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Damien Jurado - Maraqopa

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Artist: Damien Jurado

Album: Maraqopa

Label: Secretly Canadian

Review date: Feb. 17, 2012

“Nothing is the News,” the first single from Damien Jurado’s 10th full-length album, is full of latent smoke and thunder, a reeling trill of organ arcing out off of blues guitar, Jurado’s spectral tenor in the foreground, occasional earthier howls and shouts coming from deep inside the sound. It is, by far, the hardest rocking cut he’s done since 2002’s I Break Chairs, and yet, its fire is chilled, distanced, overlaid with an ectoplasmic shimmer. Its spectral, watery wash of sustained synths and organ tones will sound familiar to anyone who spent time with Saint Bartlett, Jurado’s first collaboration with Richard Swift. And yet, here this otherworldly aura hovers around warmer, more substantial sounds. It’s like you’re hearing the disembodied trace of a 1960s rock song, filtered through layers of glowing, hallucinatory calm.

“Nothing Is the News” is, perhaps, the most striking instance of Maraqopa‘s knack for balancing sweat and noise with eerie spiritually, though “So On Nevada,” later on, is almost as extreme. But even in its quieter moments, Maraqopa is more grounded than Saint Bartlett, less ephemeral, less elliptical, less apt to lift right off its foundations and float away. And yet, it is by no means an ordinary singer-with-a-guitar kind of album. Jurado and Swift are onto something in the conjunction of rough-hewn folk and atmospheric electronics, and if anything, they have gotten better at integrating the two elements into a whole.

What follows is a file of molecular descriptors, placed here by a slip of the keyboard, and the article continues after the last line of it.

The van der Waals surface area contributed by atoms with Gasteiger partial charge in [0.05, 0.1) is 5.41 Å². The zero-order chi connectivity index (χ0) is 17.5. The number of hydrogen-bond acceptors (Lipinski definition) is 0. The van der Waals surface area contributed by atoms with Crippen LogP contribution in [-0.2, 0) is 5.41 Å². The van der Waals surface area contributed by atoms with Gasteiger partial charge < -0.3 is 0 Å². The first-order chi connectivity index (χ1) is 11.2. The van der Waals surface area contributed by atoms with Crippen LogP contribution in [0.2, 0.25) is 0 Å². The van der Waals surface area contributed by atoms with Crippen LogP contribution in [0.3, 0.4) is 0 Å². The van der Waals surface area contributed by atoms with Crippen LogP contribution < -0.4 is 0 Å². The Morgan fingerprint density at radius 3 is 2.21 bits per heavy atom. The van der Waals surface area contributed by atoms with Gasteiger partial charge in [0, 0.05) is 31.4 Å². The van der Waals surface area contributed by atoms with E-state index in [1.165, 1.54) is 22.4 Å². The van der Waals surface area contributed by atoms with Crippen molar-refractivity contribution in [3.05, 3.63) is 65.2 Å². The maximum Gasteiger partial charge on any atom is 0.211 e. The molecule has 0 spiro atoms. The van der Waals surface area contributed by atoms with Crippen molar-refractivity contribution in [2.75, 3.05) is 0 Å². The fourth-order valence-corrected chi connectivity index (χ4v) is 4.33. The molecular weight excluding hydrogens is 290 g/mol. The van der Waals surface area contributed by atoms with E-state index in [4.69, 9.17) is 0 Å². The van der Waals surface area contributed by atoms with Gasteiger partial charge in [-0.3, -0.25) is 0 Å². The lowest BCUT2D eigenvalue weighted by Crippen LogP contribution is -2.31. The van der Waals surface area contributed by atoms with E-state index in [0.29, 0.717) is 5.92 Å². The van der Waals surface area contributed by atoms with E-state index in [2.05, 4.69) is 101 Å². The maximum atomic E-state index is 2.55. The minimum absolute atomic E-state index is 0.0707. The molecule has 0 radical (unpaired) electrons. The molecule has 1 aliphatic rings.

Consider, for instance, how the carefully restrained, strummed folk of “Maraqopa” opens out in another, wilder direction a third of the way through. Up to this point, Jurado has been singing in the foreground, his voice tremulous, murmur-y in the mid-range and blossoming into falsetto trills at the top. The verse pauses and we hear another, far more strident Jurado singing “we are ready,” his voice surrounded with echo as if he were coming in from another room, or possibly as if he’d been raised in a séance.

Sometimes the embellishments seem overly elaborate. I’m not sure you need synthetic flute and strings in “This Time Next Year,” and the child’s choir in “Life Away from the Garden” feels, at best, non-essential. Yet in a couple of instances, complex, wall-to-wall effects gel into a remarkable kind of sound. “Reel to Reel,” to my ears the album’s best, balances a stately, slow-rocking drum beat with a glistening wash of sustained sounds, a high twinkle of bells, the luxuriance of multiple voices. There’s not a bit of white space in the whole cut, but you are enveloped -- rather than drowned -- in shifting, gleaming textures.

I was sure, at first, that I wouldn’t like Maraqopa as much as Saint Bartlett, that it was more prosaic, more linear, less lost in the spaces between the lines and notes. As I’ve gone on, I’ve found that the ghostliness is still there, though perhaps married more tightly to the melodies and instrumental arrangements. With Richard Swift, Jurado has learned to turn a fiery Richard Thompson-esque blues guitar solo into something melancholy, distant and spiritually evocative, and a plain-spoken brand of folk into an otherworldly epiphany…a nice bit of alchemy.

By Jennifer Kelly

Other Reviews of Damien Jurado

I Break Chairs

Just In Time For Something

On My Way To Absence

Caught in the Trees

Saint Bartlett

Read More

View all articles by Jennifer Kelly

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